Sexually mature scarlet macaws can attach themselves within the family group or the flock or leave them and join another flock. A relationship, once established, always lasts. Loud communication between the couples in the crush ensures the presence of the partner. If one partner does not answer, the other partner goes on a search.

nutrition[Edit | Edit source]

Seeds and fruits (like mangoes) are the main food of the scarlet macaws. Nuts (like paradise nuts) are also eaten with pleasure. With their strong beak, they can easily open the nuts. Every now and then, especially in the breeding season, the macaws also eat insects and larvae. Palm fruits (even when unripe), berries, figs, twigs and leaves are on the menu.

In addition, Scarlet Macaws regularly fly to various types of clay walls and pick up chunks of clay there. These clay chunks contain important minerals and trace elements, which are important for the metabolism and represent a necessary supply of minerals and trace elements.

Reproduction[Edit | Edit source]

Scarlet macaws reach sexual maturity between the ages of four and six. A pair bond can already be entered into at this point in time, the first reproduction usually takes place at the age of six of a scarlet macaw. It is not unlikely that the first brood will fail. The breeding season starts at different times depending on the region. In South America and Panama, for example, it begins around October and lasts until March; in Central America, however, the breeding season extends from around February to May. There is only one brood per year. The clutch size can be 1 to 3 eggs. Couples also often take a year off from breeding.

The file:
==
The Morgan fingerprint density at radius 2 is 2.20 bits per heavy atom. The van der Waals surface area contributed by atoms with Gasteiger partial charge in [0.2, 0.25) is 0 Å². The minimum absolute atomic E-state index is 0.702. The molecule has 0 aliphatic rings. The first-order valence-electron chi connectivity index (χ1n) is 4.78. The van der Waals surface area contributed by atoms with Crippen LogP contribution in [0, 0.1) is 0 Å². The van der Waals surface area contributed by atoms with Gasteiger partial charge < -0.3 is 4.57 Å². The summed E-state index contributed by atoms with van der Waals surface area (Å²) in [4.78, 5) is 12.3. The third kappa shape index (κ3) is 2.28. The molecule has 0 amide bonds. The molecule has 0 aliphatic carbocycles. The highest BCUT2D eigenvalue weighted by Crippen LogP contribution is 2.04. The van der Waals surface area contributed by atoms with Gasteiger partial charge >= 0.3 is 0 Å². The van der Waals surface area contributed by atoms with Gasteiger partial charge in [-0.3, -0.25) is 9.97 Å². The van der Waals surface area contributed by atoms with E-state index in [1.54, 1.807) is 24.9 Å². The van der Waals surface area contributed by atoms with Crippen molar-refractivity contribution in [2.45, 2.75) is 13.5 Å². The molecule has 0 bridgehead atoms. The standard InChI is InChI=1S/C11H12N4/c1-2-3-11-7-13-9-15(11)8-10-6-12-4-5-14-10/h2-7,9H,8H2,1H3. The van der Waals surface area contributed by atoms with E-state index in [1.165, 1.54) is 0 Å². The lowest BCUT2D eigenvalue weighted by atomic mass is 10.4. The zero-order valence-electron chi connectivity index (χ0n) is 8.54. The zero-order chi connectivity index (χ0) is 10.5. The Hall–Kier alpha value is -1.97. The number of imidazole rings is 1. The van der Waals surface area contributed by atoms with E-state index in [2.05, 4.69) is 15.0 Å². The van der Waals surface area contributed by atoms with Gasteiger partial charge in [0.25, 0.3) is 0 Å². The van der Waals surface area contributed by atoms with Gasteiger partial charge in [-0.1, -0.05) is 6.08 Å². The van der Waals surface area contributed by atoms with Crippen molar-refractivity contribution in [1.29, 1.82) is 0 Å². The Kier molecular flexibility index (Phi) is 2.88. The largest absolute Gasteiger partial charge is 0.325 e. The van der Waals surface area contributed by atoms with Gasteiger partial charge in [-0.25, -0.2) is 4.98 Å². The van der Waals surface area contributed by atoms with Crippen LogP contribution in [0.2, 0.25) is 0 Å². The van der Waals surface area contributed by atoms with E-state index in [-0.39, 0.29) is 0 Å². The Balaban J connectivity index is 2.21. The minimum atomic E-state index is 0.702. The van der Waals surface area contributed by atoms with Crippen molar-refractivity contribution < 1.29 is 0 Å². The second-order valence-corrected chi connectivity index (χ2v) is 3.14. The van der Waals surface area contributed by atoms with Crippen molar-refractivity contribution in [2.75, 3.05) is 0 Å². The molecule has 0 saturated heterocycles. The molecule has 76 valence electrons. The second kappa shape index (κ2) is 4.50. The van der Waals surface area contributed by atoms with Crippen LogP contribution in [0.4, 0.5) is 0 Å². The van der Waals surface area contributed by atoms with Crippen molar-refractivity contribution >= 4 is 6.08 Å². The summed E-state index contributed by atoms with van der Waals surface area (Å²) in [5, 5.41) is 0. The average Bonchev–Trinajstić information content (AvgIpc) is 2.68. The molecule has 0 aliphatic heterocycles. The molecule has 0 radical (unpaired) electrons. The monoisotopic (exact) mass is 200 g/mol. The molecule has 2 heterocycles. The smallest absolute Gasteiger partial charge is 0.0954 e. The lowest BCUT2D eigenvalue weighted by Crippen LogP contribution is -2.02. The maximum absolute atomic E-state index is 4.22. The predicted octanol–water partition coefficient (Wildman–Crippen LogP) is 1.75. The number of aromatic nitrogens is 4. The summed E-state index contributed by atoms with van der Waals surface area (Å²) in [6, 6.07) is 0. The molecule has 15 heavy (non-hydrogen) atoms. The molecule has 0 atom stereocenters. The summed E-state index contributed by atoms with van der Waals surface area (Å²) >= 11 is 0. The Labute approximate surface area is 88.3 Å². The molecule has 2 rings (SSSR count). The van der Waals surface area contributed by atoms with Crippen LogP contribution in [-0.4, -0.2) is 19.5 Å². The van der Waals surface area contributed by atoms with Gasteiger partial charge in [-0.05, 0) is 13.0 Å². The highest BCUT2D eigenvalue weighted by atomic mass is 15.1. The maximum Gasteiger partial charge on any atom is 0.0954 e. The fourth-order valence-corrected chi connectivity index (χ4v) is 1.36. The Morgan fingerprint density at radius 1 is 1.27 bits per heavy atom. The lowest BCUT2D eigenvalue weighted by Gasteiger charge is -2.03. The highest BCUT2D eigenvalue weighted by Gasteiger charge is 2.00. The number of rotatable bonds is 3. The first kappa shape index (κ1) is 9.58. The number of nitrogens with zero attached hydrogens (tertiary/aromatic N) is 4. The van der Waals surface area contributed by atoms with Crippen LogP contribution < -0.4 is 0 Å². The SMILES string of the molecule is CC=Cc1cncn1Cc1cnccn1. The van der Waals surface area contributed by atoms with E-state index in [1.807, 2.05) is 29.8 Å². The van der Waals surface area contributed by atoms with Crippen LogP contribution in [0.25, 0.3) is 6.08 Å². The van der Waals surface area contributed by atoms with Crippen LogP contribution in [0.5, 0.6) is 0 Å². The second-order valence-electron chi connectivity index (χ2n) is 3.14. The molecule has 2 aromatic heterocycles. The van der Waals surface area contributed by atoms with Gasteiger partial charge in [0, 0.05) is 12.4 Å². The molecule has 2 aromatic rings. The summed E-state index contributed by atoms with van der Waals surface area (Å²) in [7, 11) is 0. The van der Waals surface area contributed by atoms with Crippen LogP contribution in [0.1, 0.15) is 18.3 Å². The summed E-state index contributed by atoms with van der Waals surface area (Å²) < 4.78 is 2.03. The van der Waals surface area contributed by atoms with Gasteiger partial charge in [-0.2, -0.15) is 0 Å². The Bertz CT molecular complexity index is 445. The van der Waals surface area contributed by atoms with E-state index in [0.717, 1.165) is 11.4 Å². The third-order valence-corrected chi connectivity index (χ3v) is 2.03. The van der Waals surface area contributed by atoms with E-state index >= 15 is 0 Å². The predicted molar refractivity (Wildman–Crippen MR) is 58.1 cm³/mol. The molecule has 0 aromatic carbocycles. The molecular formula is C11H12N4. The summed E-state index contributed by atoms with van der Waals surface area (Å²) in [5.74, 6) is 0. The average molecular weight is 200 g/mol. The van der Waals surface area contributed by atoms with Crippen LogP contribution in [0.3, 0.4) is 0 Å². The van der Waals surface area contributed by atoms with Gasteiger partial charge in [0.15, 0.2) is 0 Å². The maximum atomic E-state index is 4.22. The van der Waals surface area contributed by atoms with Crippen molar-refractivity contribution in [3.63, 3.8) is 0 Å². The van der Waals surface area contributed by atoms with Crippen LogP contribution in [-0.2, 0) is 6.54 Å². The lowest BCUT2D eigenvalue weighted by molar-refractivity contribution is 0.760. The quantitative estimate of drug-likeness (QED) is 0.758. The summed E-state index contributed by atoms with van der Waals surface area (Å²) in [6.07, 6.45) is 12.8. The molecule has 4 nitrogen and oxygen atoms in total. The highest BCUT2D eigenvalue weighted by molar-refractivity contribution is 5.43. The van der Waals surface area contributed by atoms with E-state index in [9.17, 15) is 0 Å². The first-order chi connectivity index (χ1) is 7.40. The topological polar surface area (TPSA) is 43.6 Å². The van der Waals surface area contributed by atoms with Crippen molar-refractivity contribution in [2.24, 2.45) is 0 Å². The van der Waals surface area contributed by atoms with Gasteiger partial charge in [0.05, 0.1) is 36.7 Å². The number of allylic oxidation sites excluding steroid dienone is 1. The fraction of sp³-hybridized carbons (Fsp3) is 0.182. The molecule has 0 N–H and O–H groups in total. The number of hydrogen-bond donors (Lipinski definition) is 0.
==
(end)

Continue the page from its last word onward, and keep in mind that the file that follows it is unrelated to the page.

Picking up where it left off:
With the start of the breeding season, the pair bond is intensified by special tenderness. The male begins his courtship behavior towards the female and makes slightly bowing and nodding movements. To do this, he bends his head and front body low and at the same time lifts his rump upwards. At this stage of courtship, feeding of the female by the male, intense beaks and wing flapping also begins. If the female is also in a mating mood, the pair separates somewhat from the rest of the flock. It chooses suitable nesting holes at a relative height. If the breeding cave was good last year, it will be used again. Small repairs are always made, however.